A forty is American slang for a 40-U.S.-fluid-ounce (1,182.9 ml; 41.6 imp fl oz) bottle commonly used for cheaper varieties of beer and of malt liquor, though some 32-U.S.-fluid-ounce (946.4 ml; 33.3 imp fl oz) bottles are erroneously called forties.
A growler is a glass or ceramic jug with a capacity of 64 U.S. fl oz (1,892.7 ml; 66.6 imp fl oz) used to transport draft beer in Australia, the United States and Canada. They are commonly sold at breweries and brewpubs as a means to sell take-out craft beer. The exploding growth of craft breweries and the growing popularity of home brewing has also led to an emerging market for the sale of collectible growlers.
Growlers are generally made of glass and have either a screw-on cap or a hinged porcelain gasket cap, which can provide freshness for a week or more. A properly sealed growler will hold carbonation indefinitely and will store beer like any other sanitized bottle. Some growler caps are equipped with valves to allow replacement of CO2 lost while racking. The modern glass growler was first introduced by Charlie and Ernie Otto of Otto Brother's Brewing Company in 1989.
While 64 U.S. fl oz is the most popular growler size, growlers are commonly found in 32 U.S. fl oz, 128 U.S. fl oz, 1-litre (33.8 U.S. fl oz; 35.2 imp fl oz), and 2-liter sizes as well. The two most popular colors for growlers are amber (a brownish hue) or clear (often referred to as "flint"). Clear growlers are often 25% - 35% cheaper per unit than their amber counterparts. Glass handles are the most common type of handle for growlers, although metal handles (with more ornate designs) can also be found. Some growlers do not have handles – this is especially common with growlers smaller than 64 U.S. fl oz that have Grolsch-style flip-tops.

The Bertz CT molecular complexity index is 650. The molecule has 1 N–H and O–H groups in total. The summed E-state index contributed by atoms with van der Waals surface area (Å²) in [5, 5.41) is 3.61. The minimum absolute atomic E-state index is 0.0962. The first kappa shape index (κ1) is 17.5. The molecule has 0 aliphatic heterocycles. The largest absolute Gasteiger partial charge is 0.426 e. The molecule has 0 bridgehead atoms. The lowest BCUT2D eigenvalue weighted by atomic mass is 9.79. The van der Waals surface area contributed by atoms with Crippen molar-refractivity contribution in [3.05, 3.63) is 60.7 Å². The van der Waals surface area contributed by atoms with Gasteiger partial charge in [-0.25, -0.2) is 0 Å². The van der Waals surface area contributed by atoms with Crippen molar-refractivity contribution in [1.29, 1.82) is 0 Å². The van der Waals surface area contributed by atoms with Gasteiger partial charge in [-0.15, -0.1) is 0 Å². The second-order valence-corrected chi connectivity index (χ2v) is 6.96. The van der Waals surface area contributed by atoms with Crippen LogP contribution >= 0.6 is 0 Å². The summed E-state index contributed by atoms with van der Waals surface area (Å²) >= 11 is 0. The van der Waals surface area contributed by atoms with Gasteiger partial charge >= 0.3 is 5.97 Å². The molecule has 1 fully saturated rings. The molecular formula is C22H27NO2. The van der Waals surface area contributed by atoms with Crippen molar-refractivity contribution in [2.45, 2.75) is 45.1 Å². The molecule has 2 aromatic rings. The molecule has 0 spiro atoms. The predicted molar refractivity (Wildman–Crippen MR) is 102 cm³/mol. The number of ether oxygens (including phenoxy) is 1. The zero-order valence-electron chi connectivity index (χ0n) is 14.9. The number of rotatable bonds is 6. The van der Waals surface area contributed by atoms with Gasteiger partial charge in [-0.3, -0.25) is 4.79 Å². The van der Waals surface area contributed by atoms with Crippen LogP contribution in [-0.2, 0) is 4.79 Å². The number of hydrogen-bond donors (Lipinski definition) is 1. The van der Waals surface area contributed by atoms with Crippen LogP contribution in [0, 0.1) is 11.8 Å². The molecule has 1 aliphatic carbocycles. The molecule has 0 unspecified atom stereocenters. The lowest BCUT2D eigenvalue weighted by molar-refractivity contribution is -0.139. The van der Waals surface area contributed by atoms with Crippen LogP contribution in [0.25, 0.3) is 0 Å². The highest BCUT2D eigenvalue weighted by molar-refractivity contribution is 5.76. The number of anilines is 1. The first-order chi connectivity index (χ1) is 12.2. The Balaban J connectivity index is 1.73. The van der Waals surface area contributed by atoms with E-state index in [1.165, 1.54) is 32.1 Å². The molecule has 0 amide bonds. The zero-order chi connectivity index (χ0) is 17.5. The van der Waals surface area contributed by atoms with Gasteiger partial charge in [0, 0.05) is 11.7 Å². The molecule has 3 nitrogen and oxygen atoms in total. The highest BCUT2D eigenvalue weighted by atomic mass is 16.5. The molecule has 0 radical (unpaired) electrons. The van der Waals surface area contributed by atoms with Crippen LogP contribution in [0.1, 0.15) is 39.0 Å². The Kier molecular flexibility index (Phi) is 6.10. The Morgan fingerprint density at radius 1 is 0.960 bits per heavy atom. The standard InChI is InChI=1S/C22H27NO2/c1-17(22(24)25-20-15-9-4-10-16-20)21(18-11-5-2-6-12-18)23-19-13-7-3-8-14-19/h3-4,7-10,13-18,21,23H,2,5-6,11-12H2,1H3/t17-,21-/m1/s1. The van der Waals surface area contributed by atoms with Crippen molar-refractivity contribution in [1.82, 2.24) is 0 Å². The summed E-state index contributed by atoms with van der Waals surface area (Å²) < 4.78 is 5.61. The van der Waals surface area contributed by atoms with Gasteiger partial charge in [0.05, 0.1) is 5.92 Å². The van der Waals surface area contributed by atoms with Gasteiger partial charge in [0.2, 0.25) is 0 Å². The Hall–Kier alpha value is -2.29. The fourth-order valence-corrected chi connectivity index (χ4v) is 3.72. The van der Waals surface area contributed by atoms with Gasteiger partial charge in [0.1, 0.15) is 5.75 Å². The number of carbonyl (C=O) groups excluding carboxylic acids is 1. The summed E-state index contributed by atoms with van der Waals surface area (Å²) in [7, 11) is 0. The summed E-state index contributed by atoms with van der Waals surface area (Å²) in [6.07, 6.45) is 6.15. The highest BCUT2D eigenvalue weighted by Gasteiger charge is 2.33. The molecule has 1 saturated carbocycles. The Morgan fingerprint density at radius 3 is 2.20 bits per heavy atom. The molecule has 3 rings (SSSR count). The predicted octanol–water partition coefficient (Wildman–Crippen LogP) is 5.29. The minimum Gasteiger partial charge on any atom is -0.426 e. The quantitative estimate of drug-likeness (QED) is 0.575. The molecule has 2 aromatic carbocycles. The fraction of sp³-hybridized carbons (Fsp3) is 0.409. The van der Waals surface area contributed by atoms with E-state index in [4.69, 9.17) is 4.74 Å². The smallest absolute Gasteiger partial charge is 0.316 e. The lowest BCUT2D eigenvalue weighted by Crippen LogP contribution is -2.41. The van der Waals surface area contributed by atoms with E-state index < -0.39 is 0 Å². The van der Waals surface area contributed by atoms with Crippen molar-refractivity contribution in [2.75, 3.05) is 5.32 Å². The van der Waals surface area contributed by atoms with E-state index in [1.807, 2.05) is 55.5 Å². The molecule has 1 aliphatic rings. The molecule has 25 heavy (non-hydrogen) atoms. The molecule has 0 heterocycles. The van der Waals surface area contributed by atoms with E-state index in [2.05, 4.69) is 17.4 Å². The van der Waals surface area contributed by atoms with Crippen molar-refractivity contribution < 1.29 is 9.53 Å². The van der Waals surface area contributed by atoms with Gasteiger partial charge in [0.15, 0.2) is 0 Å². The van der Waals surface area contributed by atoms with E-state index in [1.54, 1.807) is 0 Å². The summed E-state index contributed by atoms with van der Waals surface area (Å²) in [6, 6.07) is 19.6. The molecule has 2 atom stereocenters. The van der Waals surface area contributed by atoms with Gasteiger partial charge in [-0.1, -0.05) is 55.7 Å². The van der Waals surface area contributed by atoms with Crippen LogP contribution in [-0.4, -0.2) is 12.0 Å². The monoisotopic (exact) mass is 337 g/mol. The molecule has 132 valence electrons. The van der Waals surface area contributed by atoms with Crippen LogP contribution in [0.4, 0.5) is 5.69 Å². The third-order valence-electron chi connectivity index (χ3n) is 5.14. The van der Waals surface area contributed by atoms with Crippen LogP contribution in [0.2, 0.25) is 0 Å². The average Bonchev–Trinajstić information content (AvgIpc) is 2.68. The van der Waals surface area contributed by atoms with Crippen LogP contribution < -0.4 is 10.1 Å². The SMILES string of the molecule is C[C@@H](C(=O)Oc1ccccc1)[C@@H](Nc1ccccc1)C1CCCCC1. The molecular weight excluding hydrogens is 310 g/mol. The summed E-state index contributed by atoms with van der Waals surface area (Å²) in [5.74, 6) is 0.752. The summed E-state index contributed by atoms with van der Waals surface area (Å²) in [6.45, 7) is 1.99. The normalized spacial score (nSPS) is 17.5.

The term likely dates back to the late 19th century when fresh beer was carried from the local pub to one's home by means of a small galvanized pail. It is claimed the sound that the CO2 made when it escaped from the lid as the beer sloshed around sounded like a growl.
Growlers can usually be refilled for between $5 and $15 in America, but carry a significant (sometimes non-compulsory) deposit.
Small bottles 
There are also smaller bottles, called "ponies" (not to be confused with a pony keg), "nips" and other names; in the U.S., the size of these bottles is usually 7 U.S. fl oz (207.0 ml; 7.3 imp fl oz). Beers that come in small bottles include Corona (labeled as Coronita), Rogue Ales, and Bud Light "Limeys".
"Darwin Stubby" 
A Darwin Stubby refers to several large beer bottle sizes in Australia. It was first introduced in April 1958 with an 80-imperial-fluid-ounce (2,270 ml; 76.9 U.S. fl oz) capacity. The 2-litre (70.4 imp fl oz; 67.6 U.S. fl oz) Darwin Stubby is available by NT Draught in the Northern Territory. The 2.25-litre (76.1 U.S. fl oz; 79.2 imp fl oz) Darwin Stubby has an iconic, if kitsch status in Australian folklore.
"Caguama" bottles 
In Mexico, "caguama" is a popular name for a 940 ml (33.1 imp fl oz; 31.8 U.S. fl oz) beer bottle. The Mexican beer brands which are sold in these bottles include Tecate, Carta Blanca, Sol, Indio, Victoria, Corona Familiar and Pacífico. The name of the bottle refers to the Loggerhead sea turtle that is called in Spanish "caguama". There is a bigger size of beer bottles that are called "super caguama" or "caguamon".